A very specific audience of video editors, 3D designers and other creative professionals have been waiting for a new post-Intel, graphics-heavy Mac. Apple’s are clearly aimed at that audience, with an emphasis on graphics processing and connectivity. Now, these power users will have to decide if the are pro enough for their needs. Our early hands-on experience so far says yes.
The 14- and 16-inch MacBook Pros are remarkably similar in design and component options. Both add the same , new Mini-LED display and . Both are available with either the , with a few small differences in the specific CPU configurations. Both also ditch the drive towards ever-thinner designs, with a chunky, almost retro-inspired look.
As the 16-inch version is the more buzz-worthy of the two new laptops, I’ll focus on it here as a true desktop replacement and a worthy heir to the , last seen in 2012. In a separate review of the , I break down some of the differences between the two sizes, and who the audience for each might be.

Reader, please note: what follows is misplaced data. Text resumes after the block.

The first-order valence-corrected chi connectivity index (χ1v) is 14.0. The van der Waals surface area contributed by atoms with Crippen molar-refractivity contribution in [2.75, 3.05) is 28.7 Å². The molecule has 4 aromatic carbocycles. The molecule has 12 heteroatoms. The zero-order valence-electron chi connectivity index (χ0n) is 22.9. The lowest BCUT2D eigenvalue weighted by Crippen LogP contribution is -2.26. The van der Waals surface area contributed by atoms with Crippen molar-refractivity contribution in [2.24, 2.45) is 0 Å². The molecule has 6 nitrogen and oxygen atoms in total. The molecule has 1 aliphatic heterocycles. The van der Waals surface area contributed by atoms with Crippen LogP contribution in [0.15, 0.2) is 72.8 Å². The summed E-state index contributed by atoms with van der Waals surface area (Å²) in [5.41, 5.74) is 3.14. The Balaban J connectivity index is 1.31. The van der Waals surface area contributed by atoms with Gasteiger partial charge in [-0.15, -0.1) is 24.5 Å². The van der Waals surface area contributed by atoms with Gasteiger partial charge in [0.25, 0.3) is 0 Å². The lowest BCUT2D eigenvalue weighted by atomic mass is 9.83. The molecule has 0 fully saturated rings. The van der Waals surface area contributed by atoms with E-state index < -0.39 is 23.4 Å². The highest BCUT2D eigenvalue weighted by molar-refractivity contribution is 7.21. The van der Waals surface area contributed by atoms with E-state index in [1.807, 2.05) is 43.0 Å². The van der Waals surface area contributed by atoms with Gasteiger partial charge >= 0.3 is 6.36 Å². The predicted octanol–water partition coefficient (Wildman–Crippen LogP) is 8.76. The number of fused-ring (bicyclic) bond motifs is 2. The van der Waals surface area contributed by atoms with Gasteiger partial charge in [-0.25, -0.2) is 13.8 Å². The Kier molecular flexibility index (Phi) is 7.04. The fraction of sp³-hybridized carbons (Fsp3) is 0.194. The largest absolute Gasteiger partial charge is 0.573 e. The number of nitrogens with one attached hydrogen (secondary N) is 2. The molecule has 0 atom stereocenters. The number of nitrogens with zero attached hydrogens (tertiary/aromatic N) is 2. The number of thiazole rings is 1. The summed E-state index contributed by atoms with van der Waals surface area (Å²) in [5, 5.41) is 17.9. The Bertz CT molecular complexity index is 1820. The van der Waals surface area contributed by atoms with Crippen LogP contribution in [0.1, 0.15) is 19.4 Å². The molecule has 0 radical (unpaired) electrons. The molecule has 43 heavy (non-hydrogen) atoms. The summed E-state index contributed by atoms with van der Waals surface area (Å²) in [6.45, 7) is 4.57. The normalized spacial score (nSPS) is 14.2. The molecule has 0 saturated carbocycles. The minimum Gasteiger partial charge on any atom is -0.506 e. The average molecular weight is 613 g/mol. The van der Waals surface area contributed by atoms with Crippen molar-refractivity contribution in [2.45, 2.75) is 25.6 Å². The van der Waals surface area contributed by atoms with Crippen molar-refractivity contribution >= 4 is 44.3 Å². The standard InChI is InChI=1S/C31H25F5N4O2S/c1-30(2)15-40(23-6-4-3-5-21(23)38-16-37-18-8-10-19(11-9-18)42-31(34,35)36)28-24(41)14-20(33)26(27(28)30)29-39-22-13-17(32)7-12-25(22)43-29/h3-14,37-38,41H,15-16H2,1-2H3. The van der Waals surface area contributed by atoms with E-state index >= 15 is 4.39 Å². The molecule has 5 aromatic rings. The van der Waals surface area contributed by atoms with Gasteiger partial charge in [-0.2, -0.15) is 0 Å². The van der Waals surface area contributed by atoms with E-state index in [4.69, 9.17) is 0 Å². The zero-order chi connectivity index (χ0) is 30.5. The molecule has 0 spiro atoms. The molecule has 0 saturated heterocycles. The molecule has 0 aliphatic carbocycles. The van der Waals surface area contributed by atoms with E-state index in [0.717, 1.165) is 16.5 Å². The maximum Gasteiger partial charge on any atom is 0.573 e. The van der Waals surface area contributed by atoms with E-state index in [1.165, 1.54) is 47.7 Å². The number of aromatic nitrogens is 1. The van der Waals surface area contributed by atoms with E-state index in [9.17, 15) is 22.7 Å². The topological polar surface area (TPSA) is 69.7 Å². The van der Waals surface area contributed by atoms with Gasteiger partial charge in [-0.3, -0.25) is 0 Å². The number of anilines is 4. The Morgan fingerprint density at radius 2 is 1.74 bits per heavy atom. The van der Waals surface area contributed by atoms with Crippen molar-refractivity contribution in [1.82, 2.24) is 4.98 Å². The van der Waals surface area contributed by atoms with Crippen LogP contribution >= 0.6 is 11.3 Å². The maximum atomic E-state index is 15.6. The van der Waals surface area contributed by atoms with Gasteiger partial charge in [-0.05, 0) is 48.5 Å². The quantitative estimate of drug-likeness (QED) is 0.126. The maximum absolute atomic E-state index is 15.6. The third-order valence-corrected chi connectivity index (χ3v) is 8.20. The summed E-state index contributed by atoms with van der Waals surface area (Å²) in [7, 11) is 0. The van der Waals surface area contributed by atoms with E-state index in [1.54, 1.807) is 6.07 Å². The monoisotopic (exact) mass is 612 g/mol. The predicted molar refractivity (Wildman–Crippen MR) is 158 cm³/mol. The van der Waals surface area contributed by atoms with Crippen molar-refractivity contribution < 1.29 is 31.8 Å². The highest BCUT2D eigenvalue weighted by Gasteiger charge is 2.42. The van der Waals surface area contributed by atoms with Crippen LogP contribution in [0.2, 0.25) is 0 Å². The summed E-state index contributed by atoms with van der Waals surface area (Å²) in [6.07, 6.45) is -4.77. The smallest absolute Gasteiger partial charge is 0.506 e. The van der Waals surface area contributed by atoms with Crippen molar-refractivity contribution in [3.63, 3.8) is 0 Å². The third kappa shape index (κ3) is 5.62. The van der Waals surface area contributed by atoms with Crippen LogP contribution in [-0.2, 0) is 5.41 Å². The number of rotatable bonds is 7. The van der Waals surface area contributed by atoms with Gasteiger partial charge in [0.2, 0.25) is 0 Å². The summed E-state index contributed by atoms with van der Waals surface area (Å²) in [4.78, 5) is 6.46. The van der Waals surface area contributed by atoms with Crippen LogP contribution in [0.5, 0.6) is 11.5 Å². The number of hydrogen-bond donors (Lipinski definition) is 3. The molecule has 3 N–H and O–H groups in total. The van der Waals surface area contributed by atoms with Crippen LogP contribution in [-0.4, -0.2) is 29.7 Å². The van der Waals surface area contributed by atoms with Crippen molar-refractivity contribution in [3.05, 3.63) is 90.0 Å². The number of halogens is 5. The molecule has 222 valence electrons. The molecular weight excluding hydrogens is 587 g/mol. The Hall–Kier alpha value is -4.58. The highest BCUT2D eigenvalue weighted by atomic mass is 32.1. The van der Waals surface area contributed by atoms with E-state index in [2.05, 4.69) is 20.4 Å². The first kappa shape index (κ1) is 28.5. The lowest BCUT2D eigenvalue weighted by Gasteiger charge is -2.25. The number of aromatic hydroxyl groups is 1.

Big and bold
The first thing you notice about the new 16-inch MacBook Pro is its build is slightly thicker and heavier than its predecessor. And unlike some earlier MacBooks, this version doesn’t try as hard to hide its size with curves and tapers. It’s proudly angular, with thicker sides for more ports and chunky rubber feet on the bottom. It’s also about a half-pound heavier, which ain’t peanuts. It embraces an almost retro style on the outside, while offering something new on the inside.
With so many changes, I’m hard-pressed to say which side of that coin is the most important. To be sure, the new are precisely what a slice of the creative pro market has been waiting for. These new chips replace the need for both an , a combo previously found in only a few high-end Macs. In other words, after a long wait, professional video editors and 3D modelers have a new MacBook aimed squarely at them.